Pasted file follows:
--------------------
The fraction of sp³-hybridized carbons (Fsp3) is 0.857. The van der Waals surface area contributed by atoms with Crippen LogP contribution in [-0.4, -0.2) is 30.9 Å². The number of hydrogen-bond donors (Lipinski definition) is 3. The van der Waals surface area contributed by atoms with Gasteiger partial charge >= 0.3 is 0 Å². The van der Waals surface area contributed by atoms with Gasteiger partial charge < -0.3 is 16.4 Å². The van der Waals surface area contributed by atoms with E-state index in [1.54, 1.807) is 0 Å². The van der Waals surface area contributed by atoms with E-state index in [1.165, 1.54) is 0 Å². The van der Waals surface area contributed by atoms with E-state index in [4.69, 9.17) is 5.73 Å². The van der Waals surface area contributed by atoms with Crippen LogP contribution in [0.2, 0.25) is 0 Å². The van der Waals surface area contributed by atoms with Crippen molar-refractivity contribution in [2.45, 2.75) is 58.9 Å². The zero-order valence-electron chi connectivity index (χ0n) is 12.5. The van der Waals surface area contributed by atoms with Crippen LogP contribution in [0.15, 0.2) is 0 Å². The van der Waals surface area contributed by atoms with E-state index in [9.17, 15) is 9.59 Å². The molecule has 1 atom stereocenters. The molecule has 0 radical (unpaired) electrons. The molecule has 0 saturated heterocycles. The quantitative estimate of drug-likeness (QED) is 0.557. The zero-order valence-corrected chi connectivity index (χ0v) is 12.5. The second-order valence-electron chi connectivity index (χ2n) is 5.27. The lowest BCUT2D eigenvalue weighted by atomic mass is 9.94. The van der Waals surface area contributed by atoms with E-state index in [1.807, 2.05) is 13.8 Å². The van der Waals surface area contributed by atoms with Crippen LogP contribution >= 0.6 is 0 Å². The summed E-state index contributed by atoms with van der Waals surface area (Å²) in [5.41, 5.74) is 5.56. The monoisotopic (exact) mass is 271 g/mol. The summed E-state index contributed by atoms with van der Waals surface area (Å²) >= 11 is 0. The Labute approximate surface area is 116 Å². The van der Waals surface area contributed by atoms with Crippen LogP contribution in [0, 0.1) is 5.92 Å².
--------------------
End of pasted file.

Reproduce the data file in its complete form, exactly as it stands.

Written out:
The fraction of sp³-hybridized carbons (Fsp3) is 0.857. The van der Waals surface area contributed by atoms with Crippen LogP contribution in [-0.4, -0.2) is 30.9 Å². The number of hydrogen-bond donors (Lipinski definition) is 3. The van der Waals surface area contributed by atoms with Gasteiger partial charge >= 0.3 is 0 Å². The van der Waals surface area contributed by atoms with Gasteiger partial charge < -0.3 is 16.4 Å². The van der Waals surface area contributed by atoms with E-state index in [1.54, 1.807) is 0 Å². The van der Waals surface area contributed by atoms with E-state index in [1.165, 1.54) is 0 Å². The van der Waals surface area contributed by atoms with E-state index in [4.69, 9.17) is 5.73 Å². The van der Waals surface area contributed by atoms with Crippen LogP contribution in [0.2, 0.25) is 0 Å². The van der Waals surface area contributed by atoms with Crippen molar-refractivity contribution in [2.45, 2.75) is 58.9 Å². The zero-order valence-electron chi connectivity index (χ0n) is 12.5. The van der Waals surface area contributed by atoms with Crippen LogP contribution in [0.15, 0.2) is 0 Å². The van der Waals surface area contributed by atoms with E-state index in [9.17, 15) is 9.59 Å². The molecule has 1 atom stereocenters. The molecule has 0 radical (unpaired) electrons. The molecule has 0 saturated heterocycles. The quantitative estimate of drug-likeness (QED) is 0.557. The zero-order valence-corrected chi connectivity index (χ0v) is 12.5. The second-order valence-electron chi connectivity index (χ2n) is 5.27. The lowest BCUT2D eigenvalue weighted by atomic mass is 9.94. The van der Waals surface area contributed by atoms with E-state index in [1.807, 2.05) is 13.8 Å². The van der Waals surface area contributed by atoms with Crippen LogP contribution >= 0.6 is 0 Å². The summed E-state index contributed by atoms with van der Waals surface area (Å²) in [5.41, 5.74) is 5.56. The monoisotopic (exact) mass is 271 g/mol. The summed E-state index contributed by atoms with van der Waals surface area (Å²) >= 11 is 0. The Labute approximate surface area is 116 Å². The van der Waals surface area contributed by atoms with Crippen LogP contribution in [0, 0.1) is 5.92 Å².